Preventing MITM attacks with HSTS

This is me.

Author: Tim Strawbridge

Date Created: Jan 17, 2021

  • MITM,
  • HSTS,
  • web development security,
  • software development security
guy in black hoodie with code in background

About HSTS

HSTS stands for HTTP Secure Transport Security. HSTS came into existence in 2009 and was adopted by IEFT in 2012, see for more info. Major browsers quickly implemented the new proposal. HSTS guards against passive and active network attacks. It does not guard against any server or browser vulnerabilities. 

Why you need to enable HSTS

Hackers can easily obtain sensitive data like usernames and passwords transmitted from a browser to a site that does not have HSTS enabled. The most common way an attacker can capture data is when the attacker positions traffic "sniffing" software on a network. When a user types in the website address manually without the https prefix is when the attack is the most susceptible. The first pieces of header information are sent unencrypted to the server. As most Administrators and Web Developers have learned they need to secure their web applications and websites with an SSL certificate but yet most sites don’t have HSTS enabled. By the end of 2020, we tested 1500 sites and only 37 of them had HSTS enabled.

The importance of HSTS

HSTS is a standard that ensures the connection between a server and a browser is HTTPS and always HTTPS. It replaces the need to redirect using http to https. In cases where images or a file being referenced, if HSTS is not enabled, the browser displays a warning near the SSL secure lock telling the user that the site is not all the way secured. If HSTS is enabled then it forces a secure connection between the server and browser.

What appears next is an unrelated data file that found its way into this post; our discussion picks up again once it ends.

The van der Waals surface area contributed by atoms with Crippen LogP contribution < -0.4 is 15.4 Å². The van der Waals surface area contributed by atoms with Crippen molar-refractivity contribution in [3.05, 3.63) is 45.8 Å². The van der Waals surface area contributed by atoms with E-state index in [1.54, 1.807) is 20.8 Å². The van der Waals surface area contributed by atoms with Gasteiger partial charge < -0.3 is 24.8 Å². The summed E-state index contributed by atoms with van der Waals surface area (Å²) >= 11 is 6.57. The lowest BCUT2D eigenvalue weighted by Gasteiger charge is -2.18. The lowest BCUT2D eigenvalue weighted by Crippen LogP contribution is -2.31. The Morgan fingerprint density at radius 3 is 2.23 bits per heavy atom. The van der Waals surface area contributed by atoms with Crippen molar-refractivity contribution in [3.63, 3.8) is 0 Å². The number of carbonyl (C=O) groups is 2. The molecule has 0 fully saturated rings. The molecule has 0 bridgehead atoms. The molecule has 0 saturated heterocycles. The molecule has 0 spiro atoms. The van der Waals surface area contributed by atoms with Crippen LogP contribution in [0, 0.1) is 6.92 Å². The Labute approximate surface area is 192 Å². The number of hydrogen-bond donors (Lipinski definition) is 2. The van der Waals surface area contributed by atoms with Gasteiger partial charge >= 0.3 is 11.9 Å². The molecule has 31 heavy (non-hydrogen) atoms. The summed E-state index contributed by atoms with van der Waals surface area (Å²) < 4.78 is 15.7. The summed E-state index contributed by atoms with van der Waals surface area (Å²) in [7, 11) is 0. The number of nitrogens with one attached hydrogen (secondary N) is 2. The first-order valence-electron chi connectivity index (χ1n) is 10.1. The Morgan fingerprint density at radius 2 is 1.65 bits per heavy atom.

Implications of not using it

You'd think your safe with just using 301 redirects. Nope! Hackers have figured out that the opportunity still exists when you try to secure your site with this method. By running a small CURL command such as:

curl --head

you would be able to see cookie and session ID data that could be sensitive. This is where you are left open to attack. A middleman could easily redirect your website or application to a phishing website. This is also where HSTS comes into play. It forces end-to-end SSL connections, from the browser to the server.


Setting up HSTS is fairly simple and there are some requirements. To check your website or API if you can use HSTS go to and enter in the URL. If you can use it you should see a green background with a success message. 

Here are the requirements:

Setting up HSTS on the server:

A valid response will look like this:

Strict-Transport-Security: max-age=63072000; includeSubDomains; preload


Header set Strict-Transport-Security "max-age=31536000; includeSubDomains; preload"


add_header Strict-Transport-Security 'max-age=31536000; includeSubDomains; preload';

After you've set up HSTS you can verify it is working by going to your browsers 'Inspector', finding the 'Host' entry and look for the 'HTTP Strict Transport Security' attribute. If you have configured everything correctly, then it should say "Enabled".

Additional reading material:

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